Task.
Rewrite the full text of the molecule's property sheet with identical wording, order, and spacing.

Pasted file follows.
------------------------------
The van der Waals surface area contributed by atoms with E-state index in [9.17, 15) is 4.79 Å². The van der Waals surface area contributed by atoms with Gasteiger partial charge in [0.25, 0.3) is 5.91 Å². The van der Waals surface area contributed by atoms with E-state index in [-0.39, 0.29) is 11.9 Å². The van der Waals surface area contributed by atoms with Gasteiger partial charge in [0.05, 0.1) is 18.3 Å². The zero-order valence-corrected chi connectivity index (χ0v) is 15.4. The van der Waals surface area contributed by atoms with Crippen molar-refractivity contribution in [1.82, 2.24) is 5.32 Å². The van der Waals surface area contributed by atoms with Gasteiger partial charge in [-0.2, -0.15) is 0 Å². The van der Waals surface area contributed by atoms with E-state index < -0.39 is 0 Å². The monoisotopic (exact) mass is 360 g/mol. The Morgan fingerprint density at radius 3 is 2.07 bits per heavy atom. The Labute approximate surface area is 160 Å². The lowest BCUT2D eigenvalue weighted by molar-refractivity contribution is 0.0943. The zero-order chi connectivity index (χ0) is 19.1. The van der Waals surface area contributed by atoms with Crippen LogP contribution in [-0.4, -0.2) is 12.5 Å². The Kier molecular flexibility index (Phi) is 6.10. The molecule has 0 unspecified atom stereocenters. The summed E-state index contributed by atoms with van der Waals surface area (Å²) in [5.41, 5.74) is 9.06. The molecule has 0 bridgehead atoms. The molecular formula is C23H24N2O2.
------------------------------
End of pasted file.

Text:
The van der Waals surface area contributed by atoms with E-state index in [9.17, 15) is 4.79 Å². The van der Waals surface area contributed by atoms with Gasteiger partial charge in [0.25, 0.3) is 5.91 Å². The van der Waals surface area contributed by atoms with E-state index in [-0.39, 0.29) is 11.9 Å². The van der Waals surface area contributed by atoms with Gasteiger partial charge in [0.05, 0.1) is 18.3 Å². The zero-order valence-corrected chi connectivity index (χ0v) is 15.4. The van der Waals surface area contributed by atoms with Crippen molar-refractivity contribution in [1.82, 2.24) is 5.32 Å². The van der Waals surface area contributed by atoms with Gasteiger partial charge in [-0.2, -0.15) is 0 Å². The van der Waals surface area contributed by atoms with E-state index < -0.39 is 0 Å². The monoisotopic (exact) mass is 360 g/mol. The Morgan fingerprint density at radius 3 is 2.07 bits per heavy atom. The Labute approximate surface area is 160 Å². The lowest BCUT2D eigenvalue weighted by molar-refractivity contribution is 0.0943. The zero-order chi connectivity index (χ0) is 19.1. The van der Waals surface area contributed by atoms with Crippen LogP contribution in [-0.4, -0.2) is 12.5 Å². The Kier molecular flexibility index (Phi) is 6.10. The molecule has 0 unspecified atom stereocenters. The summed E-state index contributed by atoms with van der Waals surface area (Å²) in [5.41, 5.74) is 9.06. The molecule has 0 bridgehead atoms. The molecular formula is C23H24N2O2.